Emil Nolde was born Hans Emil Hansen on 7 August 1867, in Nolde, Denmark. He trained as a wood-carver and craftsman in Flensburg, but started taking night classes in art at the Kunstgewerbeschule in Karslruhe in 1889. From 1892 to 1898, Nolde honed his draughtsmanship whilst teaching in Switzerland at the Musée de l’Industrie et de l’Artisanat de Saint-Gall, then briefly in Munich. He produced his first painting in oil, Les Géants de la montagne, circa 1896 (Nolde Stiftung Seebüll, Neukirchen). In 1899, Nolde moved to Paris, where he took courses at the Académie Julian, copied the Old Masters in the Louvre and discovered the work of the Post-Impressionists, with a particular admiration for Vincent Van Gogh and Paul Gauguin.
In 1902, Nolde returned to Denmark, where he met and married Ada Vilstrup. Shortly afterward, the couple settled in Berlin, spending winters in Germany and summers on the island of Alsen in the Baltic Sea. Paul Cassirer would hold a solo exhibition of Nolde’s work in 1905. Nolde’s riotous use of colour in his crudely painted landscapes, street scenes, and portraits drew the attention of the Dresden-based German Expressionist group Die Brücke; Nolde was invited to join the group in 1906, though he would leave the following year due to personal differences. From 1908, Nolde was a member of the Berlin Succession, though he would abandon this association in 1910 following a dispute with the president, Max Liebermann, to help establish the Neue Secession.
Around this time, Nolde’s interest in religious mysticism manifested in the depiction of numerous biblical subjects, which he had first begun to explore in 1909 whilst staying in the fishing village of Ruttebüll. Works such as the nine-panel Das Leben Christi (The Life of Christ), 1911-12 (Nolde Stiftung Seebüll, Neukirchen), betray Nolde’s interest in non-Western art and the work of James Ensor and Edvard Munch. In 1913, he embarked on an ethnological expedition to the Pacific organised by the German Colonial Office, visiting Russia, China and many Southeast Asian countries. In 1916, the Noldes moved to Utenwarf where they would remain until 1927, when they moved to Seebüll on the Baltic coast. The same year, Nolde was the subject of major retrospective held at Rudolph Probst’s gallery in Dresden. In spite of his support for the German National Socialist Party in the 1920s and 30s, Nolde’s work was still included in the Nazi exhibition of Entartete Kunst (‘Degenerate Art’) in 1937. Nolde would subsequently work on his series of watercolours, the so-called 'unpainted pictures’, from 1938 until the end of the war, keeping them hidden in his studio-home in Seebüll. In the post-war period, Nolde would rework some of these watercolours in oil but continued to paint watercolours up until 1955. Nolde exhibited at the Venice Biennale (1950, 1952 – winning the Grand Prize for Printmaking, 1956) and Documenta, Kassel (1955) in his lifetime. Nolde died on 13 April 1956, in Seebüll.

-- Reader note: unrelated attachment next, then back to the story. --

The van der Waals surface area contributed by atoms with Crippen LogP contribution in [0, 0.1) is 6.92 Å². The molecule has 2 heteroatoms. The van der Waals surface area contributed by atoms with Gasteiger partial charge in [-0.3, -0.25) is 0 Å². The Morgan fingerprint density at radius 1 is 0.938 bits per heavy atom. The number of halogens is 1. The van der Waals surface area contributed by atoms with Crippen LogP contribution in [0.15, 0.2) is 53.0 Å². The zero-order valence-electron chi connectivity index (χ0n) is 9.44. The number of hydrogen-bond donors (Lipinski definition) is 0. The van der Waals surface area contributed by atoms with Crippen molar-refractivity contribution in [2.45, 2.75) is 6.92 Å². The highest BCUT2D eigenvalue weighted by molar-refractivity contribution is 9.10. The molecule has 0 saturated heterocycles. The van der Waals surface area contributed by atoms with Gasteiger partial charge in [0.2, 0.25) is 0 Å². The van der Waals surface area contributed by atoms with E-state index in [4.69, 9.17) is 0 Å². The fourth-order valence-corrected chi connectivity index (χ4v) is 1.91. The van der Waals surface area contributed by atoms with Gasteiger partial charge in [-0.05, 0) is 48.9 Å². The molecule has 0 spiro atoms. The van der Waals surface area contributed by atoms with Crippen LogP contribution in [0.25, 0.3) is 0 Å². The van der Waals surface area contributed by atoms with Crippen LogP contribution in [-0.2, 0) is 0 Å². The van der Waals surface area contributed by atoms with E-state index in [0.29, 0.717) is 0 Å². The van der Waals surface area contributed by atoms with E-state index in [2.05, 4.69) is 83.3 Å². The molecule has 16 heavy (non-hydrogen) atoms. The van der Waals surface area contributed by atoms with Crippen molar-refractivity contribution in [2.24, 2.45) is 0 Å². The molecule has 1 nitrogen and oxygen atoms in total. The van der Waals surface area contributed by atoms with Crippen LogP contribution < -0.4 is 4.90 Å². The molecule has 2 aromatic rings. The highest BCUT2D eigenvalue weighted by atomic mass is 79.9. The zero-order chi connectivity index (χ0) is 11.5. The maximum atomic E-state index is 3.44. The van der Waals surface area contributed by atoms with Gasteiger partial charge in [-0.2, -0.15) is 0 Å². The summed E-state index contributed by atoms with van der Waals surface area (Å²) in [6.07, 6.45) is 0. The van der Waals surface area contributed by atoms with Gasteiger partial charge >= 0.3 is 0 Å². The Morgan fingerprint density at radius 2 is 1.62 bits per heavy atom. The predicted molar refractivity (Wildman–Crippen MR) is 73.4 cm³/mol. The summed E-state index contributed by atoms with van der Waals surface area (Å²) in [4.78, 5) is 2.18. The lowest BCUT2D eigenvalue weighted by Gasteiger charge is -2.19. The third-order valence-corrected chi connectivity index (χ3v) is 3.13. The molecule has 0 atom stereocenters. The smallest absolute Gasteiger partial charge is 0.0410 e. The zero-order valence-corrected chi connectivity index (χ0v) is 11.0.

After Nolde’s death, his studio and home was converted in a museum, Nolde Stiftung Seebüll, which holds and displays a major collection of his work. Nolde’s work can also be found in the following selected international collections: the Museum of Modern Art (MoMA), New York; Solomon R. Guggenheim Museum, New York; Neue Galerie, New York; Philadelphia Museum of Art; Los Angeles County Museum of Art (LACMA); the State Hermitage, St. Petersburg; Brücke Museum, Berlin; Museum Kunstpalast, Düsseldorf; the Albertina, Vienna; Museo Nacional Thyssen-Bornemisza, Madrid; Kunstmuseum Basel.
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